A study on new approaches for delineating groundwater protection zones in fractured-rock aquifers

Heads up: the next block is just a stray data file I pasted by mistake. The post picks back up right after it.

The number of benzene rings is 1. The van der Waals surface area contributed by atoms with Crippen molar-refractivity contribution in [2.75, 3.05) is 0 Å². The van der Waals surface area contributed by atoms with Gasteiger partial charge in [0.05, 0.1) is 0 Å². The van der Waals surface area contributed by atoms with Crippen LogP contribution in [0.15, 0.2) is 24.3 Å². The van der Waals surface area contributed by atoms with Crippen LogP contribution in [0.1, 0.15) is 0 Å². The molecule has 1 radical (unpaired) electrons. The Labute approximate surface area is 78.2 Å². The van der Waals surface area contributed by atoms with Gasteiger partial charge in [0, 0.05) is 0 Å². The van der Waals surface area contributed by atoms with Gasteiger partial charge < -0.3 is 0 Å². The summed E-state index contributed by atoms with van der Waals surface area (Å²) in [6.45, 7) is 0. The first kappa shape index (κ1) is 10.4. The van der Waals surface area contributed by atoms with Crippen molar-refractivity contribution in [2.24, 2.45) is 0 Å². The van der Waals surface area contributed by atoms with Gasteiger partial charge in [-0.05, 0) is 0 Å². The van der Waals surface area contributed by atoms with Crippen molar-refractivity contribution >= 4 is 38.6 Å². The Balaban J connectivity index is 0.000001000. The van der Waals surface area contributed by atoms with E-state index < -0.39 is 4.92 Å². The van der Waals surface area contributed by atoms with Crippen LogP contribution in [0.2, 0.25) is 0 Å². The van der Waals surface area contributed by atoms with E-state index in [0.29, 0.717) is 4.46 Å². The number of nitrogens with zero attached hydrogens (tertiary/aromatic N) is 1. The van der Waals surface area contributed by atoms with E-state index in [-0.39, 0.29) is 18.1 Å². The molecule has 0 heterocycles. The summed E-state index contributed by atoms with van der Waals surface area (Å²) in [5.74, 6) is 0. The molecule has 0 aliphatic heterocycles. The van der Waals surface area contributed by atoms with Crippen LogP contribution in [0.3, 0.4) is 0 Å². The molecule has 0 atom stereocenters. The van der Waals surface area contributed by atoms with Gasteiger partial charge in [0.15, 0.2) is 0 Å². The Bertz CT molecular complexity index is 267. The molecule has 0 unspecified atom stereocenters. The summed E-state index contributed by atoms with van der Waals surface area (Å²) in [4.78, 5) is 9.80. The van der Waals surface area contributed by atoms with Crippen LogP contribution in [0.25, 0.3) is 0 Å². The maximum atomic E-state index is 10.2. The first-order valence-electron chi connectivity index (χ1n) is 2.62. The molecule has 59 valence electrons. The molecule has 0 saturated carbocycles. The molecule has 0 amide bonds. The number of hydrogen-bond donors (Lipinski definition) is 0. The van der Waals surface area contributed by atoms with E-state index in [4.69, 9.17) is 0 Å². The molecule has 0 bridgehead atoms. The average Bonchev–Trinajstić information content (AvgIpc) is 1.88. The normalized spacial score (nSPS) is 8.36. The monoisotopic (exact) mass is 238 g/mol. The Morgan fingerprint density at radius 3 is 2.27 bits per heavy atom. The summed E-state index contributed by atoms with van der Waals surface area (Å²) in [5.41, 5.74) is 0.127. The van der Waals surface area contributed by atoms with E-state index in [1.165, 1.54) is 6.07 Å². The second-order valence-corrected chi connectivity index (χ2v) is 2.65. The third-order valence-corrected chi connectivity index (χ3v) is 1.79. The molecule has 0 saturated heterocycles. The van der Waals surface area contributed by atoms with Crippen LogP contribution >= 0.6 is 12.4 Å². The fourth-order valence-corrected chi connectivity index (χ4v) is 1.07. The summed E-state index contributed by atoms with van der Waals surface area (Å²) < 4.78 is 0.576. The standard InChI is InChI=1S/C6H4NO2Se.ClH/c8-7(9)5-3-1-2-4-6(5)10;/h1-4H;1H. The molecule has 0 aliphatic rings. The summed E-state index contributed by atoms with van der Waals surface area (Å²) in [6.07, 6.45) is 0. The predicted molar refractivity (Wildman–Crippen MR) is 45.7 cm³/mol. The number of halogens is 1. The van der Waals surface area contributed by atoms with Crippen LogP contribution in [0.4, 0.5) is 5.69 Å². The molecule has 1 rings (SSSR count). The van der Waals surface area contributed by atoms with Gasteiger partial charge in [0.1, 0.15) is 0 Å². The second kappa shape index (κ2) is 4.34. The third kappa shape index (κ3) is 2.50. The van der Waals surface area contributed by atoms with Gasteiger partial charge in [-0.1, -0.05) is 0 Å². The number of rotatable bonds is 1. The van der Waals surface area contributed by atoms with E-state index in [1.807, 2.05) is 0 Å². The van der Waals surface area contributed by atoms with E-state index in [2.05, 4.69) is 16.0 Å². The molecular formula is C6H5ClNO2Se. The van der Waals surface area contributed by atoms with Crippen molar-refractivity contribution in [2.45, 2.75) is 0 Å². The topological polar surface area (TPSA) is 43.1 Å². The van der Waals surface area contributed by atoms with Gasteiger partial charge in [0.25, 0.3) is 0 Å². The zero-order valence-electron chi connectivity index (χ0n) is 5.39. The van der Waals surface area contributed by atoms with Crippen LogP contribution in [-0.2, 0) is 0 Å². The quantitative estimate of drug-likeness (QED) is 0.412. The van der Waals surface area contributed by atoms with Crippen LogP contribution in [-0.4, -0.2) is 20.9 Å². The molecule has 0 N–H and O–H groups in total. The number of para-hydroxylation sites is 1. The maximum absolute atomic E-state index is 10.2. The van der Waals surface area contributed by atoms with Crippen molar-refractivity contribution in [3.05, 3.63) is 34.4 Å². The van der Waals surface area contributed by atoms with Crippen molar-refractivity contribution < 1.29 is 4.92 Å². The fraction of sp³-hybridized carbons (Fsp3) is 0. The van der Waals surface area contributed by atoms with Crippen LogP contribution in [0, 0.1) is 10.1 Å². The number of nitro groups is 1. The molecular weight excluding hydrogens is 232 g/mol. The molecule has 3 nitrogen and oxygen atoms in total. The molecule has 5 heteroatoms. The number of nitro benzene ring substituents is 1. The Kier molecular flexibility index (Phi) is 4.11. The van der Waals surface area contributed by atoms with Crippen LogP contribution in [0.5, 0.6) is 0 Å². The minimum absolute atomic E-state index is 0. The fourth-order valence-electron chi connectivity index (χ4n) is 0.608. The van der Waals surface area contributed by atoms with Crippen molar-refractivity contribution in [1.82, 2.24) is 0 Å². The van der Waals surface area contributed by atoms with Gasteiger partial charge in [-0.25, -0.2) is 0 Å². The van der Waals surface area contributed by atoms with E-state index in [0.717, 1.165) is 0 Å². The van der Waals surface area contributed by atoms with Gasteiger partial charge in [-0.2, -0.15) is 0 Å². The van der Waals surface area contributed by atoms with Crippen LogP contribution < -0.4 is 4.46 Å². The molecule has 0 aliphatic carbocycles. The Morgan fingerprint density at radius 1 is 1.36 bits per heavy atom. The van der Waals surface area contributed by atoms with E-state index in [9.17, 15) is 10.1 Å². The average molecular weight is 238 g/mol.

Delineation of groundwater protection zones in fractured-rock aquifers usually involves the equivalent porous media (EPM) assumption, although research studies have proved that, often, such an assumption is inadequate. This thesis is concerned with the study of flow and transport models that, while preserving the main hydrodynamic features of fractured rocks, are still practical enough to be applied to low-budget studies such as the delineation of groundwater protection zones. Methodologies are developed for three different types of fractured-rock aquifers. The first group comprises composite aquifer systems, a single linear structure in an otherwise homogeneous aquifer. The transport model adopted is based on advection and the procedure for delineation of protection zones involves the derivation of advective velocity and stream function equations. The stream function facilitates visualisation of the capture zones, while isochrones are delineated through particle tracking. Dual and multiple-porosity aquifers, the second group, are dealt with analytically. The well- known flow and transport features of dual-porosity media are used to develop a method that takes into account the influence of matrix diffusion on the shape and size of protection zones. The methodology returns probability related protection zones that, when compared with single- porosity models, show that matrix diffusion has a dramatic effect on protection zones size. Additionally, a new multiple-porosity model is developed, that simulates the hydraulic behaviour of hierarchical fracture systems. Analytical solutions are presented for 2-D flow and 1-D transport. The third group comprises fracture network aquifers. The work conducted involves the implementation of practical tools for simulating solute transport in fracture networks, which are then used to delineate probabilistic protection zones. A first approach applies the Statistical Continuum Method, a hybrid tool that combines the use of Discrete Fracture Networks and Continuum Models. A second method relies on a Continuous Time Random Walk (CTRW). Analytical solutions for modelling solute transport in fracture networks according to a CTRW are found and combined with MODFLOW to simulate solute transport in catchment-scale domains. Additionally, the following are discussed: methodologies for assessing protection zones in fractured-rocks delineated using EPM approaches ways for implementing a 3-D CTRW and the two issues of probability versus concentration and of forward versus reverse particle tracking, when simulating solute transport in fractured-rock aquifers.